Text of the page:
'Kiss Me Kate' Marks Porter's Birth

September 18, 1991|By Cindy Parr | Cindy Parr,Contributing writer

WESTMINSTER — It's Cole Porter's 100th birthday, and September Song plans to celebrate.

When the September Song production of "Kiss Me Kate" opens this weekend at the Westminster High School auditorium, audiences willleave the show feeling "really good about everything," said directorStan Ziolkowski.

"I think some of the show will be very surprising to the audience," said Ziolkowski, who is directing his first musical. "It's upbeat,there's a lot of music performed by a great orchestra. The audience will really be entertained by the beautiful voices of not only the leads, but the chorus."

September Song's 18th production was chosen to recognize Cole Porter, his words and music, in a year that would mark his 100th birthday, organizers said.

"Kiss Me Kate" was a popular choice among the group's performers, said Arnold Hayes, who has been producing September Song shows since he and Dr. Robert Kersey founded the local theater group in 1974.

"Our musical director, Mary Lee Schmall, wanted to do 'Kiss Me Kate,' and some of the performers we wanted to get for roles said they would come back if we did," Hayes said.

The musical, one of Porter's favorites, follows the onstage, offstage romance of divorced couple Fred Graham and Lilli Vanessie, who, ironically, have been cast as Kate and Petruchio, the leads inShakespeare's "The Taming of the Shrew." Fred and Lilli fight with one another offstage, then have to go onstage to play their parts.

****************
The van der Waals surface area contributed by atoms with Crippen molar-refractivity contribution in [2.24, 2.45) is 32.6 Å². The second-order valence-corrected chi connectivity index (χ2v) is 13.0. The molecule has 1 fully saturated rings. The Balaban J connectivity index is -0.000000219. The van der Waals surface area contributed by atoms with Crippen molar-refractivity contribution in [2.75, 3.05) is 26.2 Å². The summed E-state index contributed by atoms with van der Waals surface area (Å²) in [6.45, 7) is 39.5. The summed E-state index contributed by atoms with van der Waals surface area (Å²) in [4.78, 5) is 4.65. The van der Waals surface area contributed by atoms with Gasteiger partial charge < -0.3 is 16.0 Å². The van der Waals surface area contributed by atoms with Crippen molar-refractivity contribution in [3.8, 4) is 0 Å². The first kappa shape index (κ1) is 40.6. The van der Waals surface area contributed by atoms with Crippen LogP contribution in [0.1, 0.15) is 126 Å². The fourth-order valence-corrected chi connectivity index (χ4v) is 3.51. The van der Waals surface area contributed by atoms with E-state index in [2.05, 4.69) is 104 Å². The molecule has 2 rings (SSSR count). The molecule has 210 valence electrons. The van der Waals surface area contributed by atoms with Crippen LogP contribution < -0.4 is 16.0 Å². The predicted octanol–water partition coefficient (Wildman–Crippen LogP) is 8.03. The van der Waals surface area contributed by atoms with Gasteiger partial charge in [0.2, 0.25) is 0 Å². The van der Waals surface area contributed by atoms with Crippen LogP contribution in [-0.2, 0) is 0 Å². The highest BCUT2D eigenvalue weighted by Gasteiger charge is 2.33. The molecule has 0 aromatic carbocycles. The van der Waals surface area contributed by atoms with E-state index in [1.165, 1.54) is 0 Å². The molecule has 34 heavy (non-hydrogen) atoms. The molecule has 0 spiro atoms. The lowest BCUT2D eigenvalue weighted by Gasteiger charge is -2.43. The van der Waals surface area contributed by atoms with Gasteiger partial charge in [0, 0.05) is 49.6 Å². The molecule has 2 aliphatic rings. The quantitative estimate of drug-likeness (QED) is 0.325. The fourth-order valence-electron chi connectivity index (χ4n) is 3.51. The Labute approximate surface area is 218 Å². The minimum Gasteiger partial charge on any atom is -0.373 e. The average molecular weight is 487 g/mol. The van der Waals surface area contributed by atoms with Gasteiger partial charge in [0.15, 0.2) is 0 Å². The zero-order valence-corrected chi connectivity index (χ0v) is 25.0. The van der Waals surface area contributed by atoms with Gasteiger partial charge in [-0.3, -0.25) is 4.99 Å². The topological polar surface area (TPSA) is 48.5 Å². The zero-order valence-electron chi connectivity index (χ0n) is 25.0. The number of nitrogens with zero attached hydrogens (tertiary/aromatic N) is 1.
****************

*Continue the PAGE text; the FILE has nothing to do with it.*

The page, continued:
Actors Mo Dutterer and Anne Barcroft, leads in last year's September Song production of "My Fair Lady," will share the stage once again, as the willful Fred and the spiteful Lilli, who are performing at the old Ford's Theatre in Baltimore in the 1940s.

"Basically, what we have is a play within a play," said Dutterer, who is appearing in hissecond September Song production.

"It's a continual love-hate relationship," Dutterer said. "Eventually, (Fred and Lilli) realize thatthey do love each other."

Barcroft, who will be making her eighthSeptember Song appearance, said that unlike many musicals, this showrequires the audience to pay close attention.

"The audience will have to follow along, since the show moves from behind the scenes to onstage with 'The Taming of the Shrew,' " she said. "It's different, in the respect that it is more than boy meets girl, they fall in love, they fight and get back together. In this show the boy and girl start off divorced."

Ziolkowski and some 90 members of the cast, crewand orchestra have been working four nights a week since July 8 to prepare for the September opening.

"The quality of this production is incredible," said Ziolkowski. "Bob Kersey has gathered an incredible group of local talent, both amateur and professional. It is amazing that these people volunteer their time to come out, and this because they love the theater."

The troupe has dedicated "Kiss Me Kate" to Kersey, a former superintendent of Carroll County schools, and to his wife, Florence.

"Bob has been so dedicated to this group sincehe and I put this together in 1974," said Hayes. "We are honoring his service and the performances he has made over the last 18 years.

"We would also like to recognize his wife, Florence, who has allowedhim to be away from home so long, especially since her birthday is in September and he never gets to spend it with her."

September Song donates the proceeds to Carroll Haven Inc., Target Inc., the Carroll County Therapeutic Recreation Council and Richcroft Inc.

The show opens at 8 p.m. Saturday, with a matinee 2:30 p.m. Sunday. Performances continue at 8 p.m. Sept. 27, and Sept. 28.

Tickets can be purchased at Scharon's Black Eagle or at the door. Reserved seats are $8; general admission is $5.

Information: 876-1760.

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